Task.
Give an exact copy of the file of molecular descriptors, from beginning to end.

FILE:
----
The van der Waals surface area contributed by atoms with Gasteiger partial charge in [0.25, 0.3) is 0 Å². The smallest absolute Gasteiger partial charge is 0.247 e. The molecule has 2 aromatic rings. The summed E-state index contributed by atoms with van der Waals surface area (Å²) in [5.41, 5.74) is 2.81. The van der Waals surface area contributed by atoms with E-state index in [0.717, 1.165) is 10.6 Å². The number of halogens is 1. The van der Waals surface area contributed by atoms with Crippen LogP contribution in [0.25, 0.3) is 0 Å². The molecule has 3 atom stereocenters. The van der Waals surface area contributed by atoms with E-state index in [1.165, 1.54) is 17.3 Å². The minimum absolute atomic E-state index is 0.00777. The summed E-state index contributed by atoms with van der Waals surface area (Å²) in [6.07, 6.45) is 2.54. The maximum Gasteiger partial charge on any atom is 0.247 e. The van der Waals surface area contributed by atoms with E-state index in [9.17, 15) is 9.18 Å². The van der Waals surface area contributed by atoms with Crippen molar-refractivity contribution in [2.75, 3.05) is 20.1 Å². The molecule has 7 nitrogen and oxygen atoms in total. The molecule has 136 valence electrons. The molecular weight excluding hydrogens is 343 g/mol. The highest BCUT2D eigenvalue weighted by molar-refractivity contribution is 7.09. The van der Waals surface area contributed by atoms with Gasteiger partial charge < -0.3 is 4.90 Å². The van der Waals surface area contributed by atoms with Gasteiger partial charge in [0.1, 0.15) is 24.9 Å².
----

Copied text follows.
The van der Waals surface area contributed by atoms with Gasteiger partial charge in [0.25, 0.3) is 0 Å². The smallest absolute Gasteiger partial charge is 0.247 e. The molecule has 2 aromatic rings. The summed E-state index contributed by atoms with van der Waals surface area (Å²) in [5.41, 5.74) is 2.81. The van der Waals surface area contributed by atoms with E-state index in [0.717, 1.165) is 10.6 Å². The number of halogens is 1. The van der Waals surface area contributed by atoms with Crippen LogP contribution in [0.25, 0.3) is 0 Å². The molecule has 3 atom stereocenters. The van der Waals surface area contributed by atoms with E-state index in [1.165, 1.54) is 17.3 Å². The minimum absolute atomic E-state index is 0.00777. The summed E-state index contributed by atoms with van der Waals surface area (Å²) in [6.07, 6.45) is 2.54. The maximum Gasteiger partial charge on any atom is 0.247 e. The van der Waals surface area contributed by atoms with E-state index in [9.17, 15) is 9.18 Å². The van der Waals surface area contributed by atoms with Crippen molar-refractivity contribution in [2.75, 3.05) is 20.1 Å². The molecule has 7 nitrogen and oxygen atoms in total. The molecule has 136 valence electrons. The molecular weight excluding hydrogens is 343 g/mol. The highest BCUT2D eigenvalue weighted by molar-refractivity contribution is 7.09. The van der Waals surface area contributed by atoms with Gasteiger partial charge < -0.3 is 4.90 Å². The van der Waals surface area contributed by atoms with Gasteiger partial charge in [0.1, 0.15) is 24.9 Å².